Land-use history drives contemporary pollinator community similarity
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Habitat loss, especially within agriculture, can be a threat to biodiversity. However, biodiversity may respond slowly to habitat loss, taking time to undergo successional change following a disturbance. Despite the fact that historic processes often mediate current patterns of biodiversity, most studies focus only on contemporary factors.
Our research examines how both contemporary and historic environmental factors impact current pollinator community similarity, or beta-diversity. We examine two hypotheses: H1) contemporary land-use predicts community similarity, but also that land-use history has long-lasting effects on beta-diversity; H2) the specific response to contemporary and historic environmental factors is explained by variation in pollinator species life-history traits.
We sampled 36 pollinator communities over a three-year period across cotton fields varying in historic and contemporary land-use. Using multiple regression on distance matrices (MRDM), we investigate correlations between community similarity and differences in contemporary and historic environmental factors.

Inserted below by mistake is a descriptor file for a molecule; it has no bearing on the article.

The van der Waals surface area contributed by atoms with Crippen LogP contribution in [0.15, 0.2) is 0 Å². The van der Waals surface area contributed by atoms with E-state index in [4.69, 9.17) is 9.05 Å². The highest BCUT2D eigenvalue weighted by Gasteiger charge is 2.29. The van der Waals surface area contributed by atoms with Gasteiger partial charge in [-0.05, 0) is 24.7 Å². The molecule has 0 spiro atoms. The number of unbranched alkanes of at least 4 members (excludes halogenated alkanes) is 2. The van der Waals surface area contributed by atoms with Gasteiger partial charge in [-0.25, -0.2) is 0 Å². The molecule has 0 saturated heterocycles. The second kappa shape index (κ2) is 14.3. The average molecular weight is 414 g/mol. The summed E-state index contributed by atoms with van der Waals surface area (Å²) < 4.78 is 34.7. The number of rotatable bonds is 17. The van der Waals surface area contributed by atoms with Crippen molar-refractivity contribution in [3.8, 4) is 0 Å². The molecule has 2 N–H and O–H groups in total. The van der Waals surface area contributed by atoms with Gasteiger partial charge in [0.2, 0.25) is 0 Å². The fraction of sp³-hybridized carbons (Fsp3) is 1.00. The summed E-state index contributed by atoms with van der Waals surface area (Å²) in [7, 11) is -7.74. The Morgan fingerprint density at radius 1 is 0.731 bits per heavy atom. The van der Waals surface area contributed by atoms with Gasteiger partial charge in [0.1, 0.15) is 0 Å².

First, we show that increased time between sampling events and the loss of semi-natural habitat over a 19-year period led to decreased community similarity. Interestingly, neither geographic distance nor contemporary environmental factors contributed to similarity. Second, we show that much of the variation in community similarity is due to variation in pollinator species life-history traits, such as foraging ability and diet breadth.
Results indicate that land-use history has long-lasting effects on community composition, greater than effects exhibited by contemporary factors. These legacy effects are critical considerations for conservation as their omission may lead to overly optimistic assessments of biodiversity in recently disturbed habitats.
KeywordsAgroecology Gossypium hirsutum Historic land-use Community ecology MRDM
Special thanks to the growers and land owners that allowed us to sample on their lands, without them none of this work would have been possible. In addition, the help of Texas A&M extension agents, crop consultants, and The Welder Wildlife Refuge, including Roy Parker, Stephen Biles, Lee Hutchins Jr., Nabil Nassari, Kenneth Hanslik, Terry Blankenship, and Selma Glasshook was invaluable. Thanks to the Jha and Woodard labs for helpful feedback and support, including Nate Pope, Antonio Castillo, Megan O’Connell, Kim Ballare, and Hollis Woodard. S.C. was funded by the Texas Parks and Wildlife Department and S.J. by the National Science Foundation and the Winkler Family Foundation.
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